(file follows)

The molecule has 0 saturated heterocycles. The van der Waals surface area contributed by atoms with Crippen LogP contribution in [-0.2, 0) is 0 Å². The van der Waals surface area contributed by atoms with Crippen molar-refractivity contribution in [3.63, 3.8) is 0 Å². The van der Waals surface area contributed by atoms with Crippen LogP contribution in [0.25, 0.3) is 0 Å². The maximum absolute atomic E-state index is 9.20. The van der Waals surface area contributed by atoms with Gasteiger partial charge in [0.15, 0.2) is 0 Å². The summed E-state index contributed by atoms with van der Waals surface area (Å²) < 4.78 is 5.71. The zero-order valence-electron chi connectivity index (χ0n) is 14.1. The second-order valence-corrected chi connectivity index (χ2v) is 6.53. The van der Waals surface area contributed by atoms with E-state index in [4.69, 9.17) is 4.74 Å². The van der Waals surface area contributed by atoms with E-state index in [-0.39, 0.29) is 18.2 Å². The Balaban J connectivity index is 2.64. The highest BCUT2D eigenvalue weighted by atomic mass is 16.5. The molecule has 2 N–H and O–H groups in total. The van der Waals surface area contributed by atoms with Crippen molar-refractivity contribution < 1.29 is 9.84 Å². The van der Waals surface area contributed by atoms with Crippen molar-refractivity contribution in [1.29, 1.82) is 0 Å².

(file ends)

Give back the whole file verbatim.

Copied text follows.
The molecule has 0 saturated heterocycles. The van der Waals surface area contributed by atoms with Crippen LogP contribution in [-0.2, 0) is 0 Å². The van der Waals surface area contributed by atoms with Crippen molar-refractivity contribution in [3.63, 3.8) is 0 Å². The van der Waals surface area contributed by atoms with Crippen LogP contribution in [0.25, 0.3) is 0 Å². The maximum absolute atomic E-state index is 9.20. The van der Waals surface area contributed by atoms with Gasteiger partial charge in [0.15, 0.2) is 0 Å². The summed E-state index contributed by atoms with van der Waals surface area (Å²) < 4.78 is 5.71. The zero-order valence-electron chi connectivity index (χ0n) is 14.1. The second-order valence-corrected chi connectivity index (χ2v) is 6.53. The van der Waals surface area contributed by atoms with E-state index in [4.69, 9.17) is 4.74 Å². The van der Waals surface area contributed by atoms with E-state index in [-0.39, 0.29) is 18.2 Å². The Balaban J connectivity index is 2.64. The highest BCUT2D eigenvalue weighted by atomic mass is 16.5. The molecule has 2 N–H and O–H groups in total. The van der Waals surface area contributed by atoms with Crippen molar-refractivity contribution < 1.29 is 9.84 Å². The van der Waals surface area contributed by atoms with Crippen molar-refractivity contribution in [1.29, 1.82) is 0 Å².